Indonesia’s top clerical body has declared that cryptocurrencies are forbidden under sharia law, alarming millions of crypto investors in the world’s largest Muslim population. Putro Harnowo reports
Cryptocurrencies have been catching on quickly around the world, and Indonesia has been no exception. According to data from the Ministry of Trade, crypto trading is booming in the country, with daily transactions in July 2021 reaching IDR2.3 trillion (USD161.7 million). All it needs to get started is a smartphone, an internet connection and a localised crypto trading app.
In November, the trend was set to change as the Indonesian Ulema Council, a top body of religious clerics, ruled that cryptocurrencies are haram (forbidden) due to their uncertainty and capacity for potential harm.
Although it is not the first time the council has issued a controversial fatwa (a ruling on a point of Islamic law by a recognised authority), the ruling raises an alert for the more than 235 million Muslim population in the country.
Those unfamiliar with Islamic finance principles may not be surprised to learn that, as per any doctrine based on religious thought, certain morals are involved, a little like socially responsible investing that has become popular in the West for those not absorbed completely in personal gain.
The World Bank describes Islamic finance as “equity-based, asset-backed, ethical, sustainable, and environmentally and socially responsible”, adding it espouses these key principles: (1) prohibition of interest on transactions (riba); (2) financing must be linked to real assets (materiality); (3) engagement in immoral or ethically problematic businesses is not allowed (e.g. arms manufacturing, gambling or alcohol production); and (4) returns must be linked to risks.
In addition, each jurisdiction that adopts Islamic finance will have different interpretations.
“Before assessing the impact of the fatwa from the Ulema Council, we note that Indonesia’s legal system is based on legal pluralism, in which multiple legal systems are recognised including civil law, traditional or adat (local customary) law, and Islamic sharia law,” says Denny Rahmansyah, partner at SSEK Legal Consultants in Jakarta and an Islamic law specialist.
“Typically, fatwas can be seen as positive law, but they are not always legally binding on all individuals, so there is no legal obligation to abide by issued fatwas.”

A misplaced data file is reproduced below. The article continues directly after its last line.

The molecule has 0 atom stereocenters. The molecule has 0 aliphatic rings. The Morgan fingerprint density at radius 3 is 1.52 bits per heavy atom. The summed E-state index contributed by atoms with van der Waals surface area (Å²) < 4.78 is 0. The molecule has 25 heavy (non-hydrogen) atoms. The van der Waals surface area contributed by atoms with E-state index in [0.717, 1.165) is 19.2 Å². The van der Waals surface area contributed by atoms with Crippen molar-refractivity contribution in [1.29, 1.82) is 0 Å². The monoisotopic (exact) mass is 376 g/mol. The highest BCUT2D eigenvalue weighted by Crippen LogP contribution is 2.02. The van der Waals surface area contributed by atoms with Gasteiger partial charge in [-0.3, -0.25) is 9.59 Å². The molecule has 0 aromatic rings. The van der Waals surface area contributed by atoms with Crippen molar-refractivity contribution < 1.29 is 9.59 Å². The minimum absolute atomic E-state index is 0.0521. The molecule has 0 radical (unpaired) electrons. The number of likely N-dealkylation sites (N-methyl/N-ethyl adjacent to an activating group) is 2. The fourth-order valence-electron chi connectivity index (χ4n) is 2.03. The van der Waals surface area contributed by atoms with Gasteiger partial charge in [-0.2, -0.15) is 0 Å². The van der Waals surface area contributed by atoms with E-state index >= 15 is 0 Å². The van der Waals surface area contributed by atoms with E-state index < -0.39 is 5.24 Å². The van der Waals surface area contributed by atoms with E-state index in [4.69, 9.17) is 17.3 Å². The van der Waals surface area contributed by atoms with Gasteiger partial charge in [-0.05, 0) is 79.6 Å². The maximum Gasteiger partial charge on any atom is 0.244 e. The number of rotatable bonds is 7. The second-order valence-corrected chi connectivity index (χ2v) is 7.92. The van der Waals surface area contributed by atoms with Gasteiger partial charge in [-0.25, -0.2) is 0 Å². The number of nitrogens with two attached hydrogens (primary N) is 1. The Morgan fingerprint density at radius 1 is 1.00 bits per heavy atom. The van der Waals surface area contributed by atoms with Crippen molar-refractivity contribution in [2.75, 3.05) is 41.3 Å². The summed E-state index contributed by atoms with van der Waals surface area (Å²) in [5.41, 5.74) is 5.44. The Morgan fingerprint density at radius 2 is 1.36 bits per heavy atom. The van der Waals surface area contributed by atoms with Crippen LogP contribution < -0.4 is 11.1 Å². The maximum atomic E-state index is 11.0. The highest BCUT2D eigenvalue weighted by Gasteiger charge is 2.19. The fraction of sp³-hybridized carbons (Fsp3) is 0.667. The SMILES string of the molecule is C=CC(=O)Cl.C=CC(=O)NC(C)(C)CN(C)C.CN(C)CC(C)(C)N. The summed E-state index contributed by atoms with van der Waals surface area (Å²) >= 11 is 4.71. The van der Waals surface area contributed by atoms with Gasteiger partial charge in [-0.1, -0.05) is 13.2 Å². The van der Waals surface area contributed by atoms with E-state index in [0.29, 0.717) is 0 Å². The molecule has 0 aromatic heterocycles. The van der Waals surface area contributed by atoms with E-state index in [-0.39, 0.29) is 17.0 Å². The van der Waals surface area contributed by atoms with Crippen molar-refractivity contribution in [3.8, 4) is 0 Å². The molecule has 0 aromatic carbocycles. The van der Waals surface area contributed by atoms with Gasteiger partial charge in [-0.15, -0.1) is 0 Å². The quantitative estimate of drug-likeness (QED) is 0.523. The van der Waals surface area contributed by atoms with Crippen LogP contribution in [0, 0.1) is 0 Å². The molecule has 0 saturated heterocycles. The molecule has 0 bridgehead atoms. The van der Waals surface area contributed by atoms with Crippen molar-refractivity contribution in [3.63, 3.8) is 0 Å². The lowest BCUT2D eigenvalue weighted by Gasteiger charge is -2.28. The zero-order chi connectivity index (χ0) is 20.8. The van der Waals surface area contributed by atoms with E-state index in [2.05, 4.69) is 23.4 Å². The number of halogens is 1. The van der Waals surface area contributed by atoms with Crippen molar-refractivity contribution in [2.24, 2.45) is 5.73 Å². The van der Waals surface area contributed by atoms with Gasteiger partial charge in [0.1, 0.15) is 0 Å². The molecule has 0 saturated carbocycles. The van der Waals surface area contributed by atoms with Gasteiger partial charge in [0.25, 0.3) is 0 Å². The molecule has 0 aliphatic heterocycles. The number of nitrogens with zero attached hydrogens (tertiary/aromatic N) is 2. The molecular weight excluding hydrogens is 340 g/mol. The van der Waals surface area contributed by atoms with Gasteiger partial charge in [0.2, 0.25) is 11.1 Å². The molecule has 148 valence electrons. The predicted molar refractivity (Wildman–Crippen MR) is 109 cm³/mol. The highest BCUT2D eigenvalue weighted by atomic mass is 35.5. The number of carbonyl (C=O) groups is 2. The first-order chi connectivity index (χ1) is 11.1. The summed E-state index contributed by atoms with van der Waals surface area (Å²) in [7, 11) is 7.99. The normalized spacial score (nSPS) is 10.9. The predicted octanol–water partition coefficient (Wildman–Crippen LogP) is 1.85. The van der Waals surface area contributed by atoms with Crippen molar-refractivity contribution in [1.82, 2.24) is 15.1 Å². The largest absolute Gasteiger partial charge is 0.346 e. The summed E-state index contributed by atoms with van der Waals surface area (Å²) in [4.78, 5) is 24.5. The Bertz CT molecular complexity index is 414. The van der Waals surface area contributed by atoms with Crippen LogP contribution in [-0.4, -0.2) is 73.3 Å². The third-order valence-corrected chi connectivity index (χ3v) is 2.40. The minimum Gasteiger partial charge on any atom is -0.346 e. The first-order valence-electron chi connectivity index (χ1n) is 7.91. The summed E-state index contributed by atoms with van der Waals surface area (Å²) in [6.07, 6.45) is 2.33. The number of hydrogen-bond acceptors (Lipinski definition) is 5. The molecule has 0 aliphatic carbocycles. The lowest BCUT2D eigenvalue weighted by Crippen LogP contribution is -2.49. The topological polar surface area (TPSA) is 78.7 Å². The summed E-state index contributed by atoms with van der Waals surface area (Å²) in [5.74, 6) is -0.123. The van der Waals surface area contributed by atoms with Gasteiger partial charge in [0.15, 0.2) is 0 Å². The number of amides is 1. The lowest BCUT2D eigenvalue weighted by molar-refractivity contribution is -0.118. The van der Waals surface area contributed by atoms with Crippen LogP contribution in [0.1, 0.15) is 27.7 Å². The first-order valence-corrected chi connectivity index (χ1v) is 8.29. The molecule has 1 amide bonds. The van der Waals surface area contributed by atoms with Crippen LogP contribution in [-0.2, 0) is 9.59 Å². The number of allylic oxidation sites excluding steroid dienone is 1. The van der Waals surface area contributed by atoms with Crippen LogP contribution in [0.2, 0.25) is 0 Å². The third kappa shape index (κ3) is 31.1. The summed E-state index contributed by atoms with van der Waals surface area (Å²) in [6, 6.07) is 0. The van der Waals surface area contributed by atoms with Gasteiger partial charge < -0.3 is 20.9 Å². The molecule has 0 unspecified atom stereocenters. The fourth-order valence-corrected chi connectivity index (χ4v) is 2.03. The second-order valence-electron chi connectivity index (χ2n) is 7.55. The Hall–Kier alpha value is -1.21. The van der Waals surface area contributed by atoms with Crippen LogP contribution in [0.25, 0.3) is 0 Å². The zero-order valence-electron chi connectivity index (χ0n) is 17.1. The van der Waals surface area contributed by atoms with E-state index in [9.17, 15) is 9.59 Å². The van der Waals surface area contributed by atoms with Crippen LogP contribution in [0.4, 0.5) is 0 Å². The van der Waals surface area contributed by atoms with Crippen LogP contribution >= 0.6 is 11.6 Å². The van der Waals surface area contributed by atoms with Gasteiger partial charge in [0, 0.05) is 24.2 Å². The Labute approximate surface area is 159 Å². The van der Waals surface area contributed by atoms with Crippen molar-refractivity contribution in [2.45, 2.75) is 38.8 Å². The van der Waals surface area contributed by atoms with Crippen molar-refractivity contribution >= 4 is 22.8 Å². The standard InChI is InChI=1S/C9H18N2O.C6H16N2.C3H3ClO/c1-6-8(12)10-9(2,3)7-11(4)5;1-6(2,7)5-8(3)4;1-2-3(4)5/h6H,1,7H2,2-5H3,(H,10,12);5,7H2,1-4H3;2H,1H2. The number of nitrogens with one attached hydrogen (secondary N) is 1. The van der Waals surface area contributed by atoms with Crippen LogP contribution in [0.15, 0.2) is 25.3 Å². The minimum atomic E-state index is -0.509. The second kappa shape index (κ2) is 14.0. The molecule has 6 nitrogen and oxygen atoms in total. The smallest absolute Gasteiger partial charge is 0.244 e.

The exception is, Rahmansyah says, when a fatwa issued by the council is then codified into law and becomes state legislation. For example, the sharia principles found in Indonesia’s sharia banking regulations are based on fatwas issued by the Ulema Council, which were then incorporated into the central bank’s regulations and Law No. 21 of 2008 regarding sharia banking. Other main regulations applicable to the sharia economy are laws on halal (lawful) products, zakat (charity), and waqf (property endowment).
K&K Advocates’ senior associate, Bhredipta Socarana, says the latest fatwa prohibits the selling and purchasing of cryptocurrencies because, according to sharia principles, an asset should have a physical form, real value, an exact known amount, ownership rights, and be transferable to the buyer.
“If the said cryptocurrency meets these conditions, it is exempted from the fatwa,” says Socarana. “However, we do not see such a ruling would affect crypto markets or the Indonesian public’s position on cryptocurrencies; crypto assets are gaining more interest from the public.”
Ruben Soeratman, a partner at Nurjadin Sumono Mulyadi & Partners, argues that the Ulema Council is not an authorised institution to be issuing regulations in the trade sector, especially in crypto trading activities. “The fatwa will not have any implications for crypto trading activities,” says Soeratman. “Therefore, crypto asset trading activities in Indonesia will continue to run the same as before the issuance of the fatwa.”
Andreas Hartono, a senior partner at Andreas Sheila & Partners, also sees the fatwa as unlikely to impact crypto trade in the country significantly unless it is adopted into state legislation to be legally binding. Such a move would be a massive blow for 6.5 million crypto investors in Indonesia, according to the Ministry of Trade’s data as of May 2021.
“Most of these crypto investors are estimated to be between 18 and 34 years old,” says Hartono. “On the other hand, the central bank continues to work on, and will speed up, its preparation for the introduction of its own digital currency, which is essentially also a digital asset.”
The devil you don’t know
Despite being relatively new, the number of crypto investors in the country has surpassed the total number of investors in the Indonesian Stock Exchange, about 6.4 million, as of September 2021. Vincent Lie, a partner at Makarim & Taira S, says that the rapid increase is mainly driven by the historical chart of a high return against fiat currency, which also comes with a high risk of losing value.